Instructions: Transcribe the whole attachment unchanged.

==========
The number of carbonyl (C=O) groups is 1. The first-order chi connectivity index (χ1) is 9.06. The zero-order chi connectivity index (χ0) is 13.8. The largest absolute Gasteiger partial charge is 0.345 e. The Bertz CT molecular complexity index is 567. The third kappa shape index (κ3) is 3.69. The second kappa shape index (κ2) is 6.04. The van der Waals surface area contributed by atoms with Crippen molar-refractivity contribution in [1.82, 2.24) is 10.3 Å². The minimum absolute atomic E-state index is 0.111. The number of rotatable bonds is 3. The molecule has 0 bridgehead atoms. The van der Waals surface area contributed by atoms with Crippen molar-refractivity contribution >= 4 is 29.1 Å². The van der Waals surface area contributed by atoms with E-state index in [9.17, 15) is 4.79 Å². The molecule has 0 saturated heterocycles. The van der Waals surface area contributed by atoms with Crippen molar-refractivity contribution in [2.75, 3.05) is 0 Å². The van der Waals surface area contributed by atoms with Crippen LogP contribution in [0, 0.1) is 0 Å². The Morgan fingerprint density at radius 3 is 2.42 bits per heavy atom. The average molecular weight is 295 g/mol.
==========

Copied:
The number of carbonyl (C=O) groups is 1. The first-order chi connectivity index (χ1) is 9.06. The zero-order chi connectivity index (χ0) is 13.8. The largest absolute Gasteiger partial charge is 0.345 e. The Bertz CT molecular complexity index is 567. The third kappa shape index (κ3) is 3.69. The second kappa shape index (κ2) is 6.04. The van der Waals surface area contributed by atoms with Crippen molar-refractivity contribution in [1.82, 2.24) is 10.3 Å². The minimum absolute atomic E-state index is 0.111. The number of rotatable bonds is 3. The molecule has 0 bridgehead atoms. The van der Waals surface area contributed by atoms with Crippen molar-refractivity contribution >= 4 is 29.1 Å². The van der Waals surface area contributed by atoms with E-state index in [9.17, 15) is 4.79 Å². The molecule has 0 saturated heterocycles. The van der Waals surface area contributed by atoms with Crippen molar-refractivity contribution in [2.75, 3.05) is 0 Å². The van der Waals surface area contributed by atoms with Crippen LogP contribution in [0, 0.1) is 0 Å². The Morgan fingerprint density at radius 3 is 2.42 bits per heavy atom. The average molecular weight is 295 g/mol.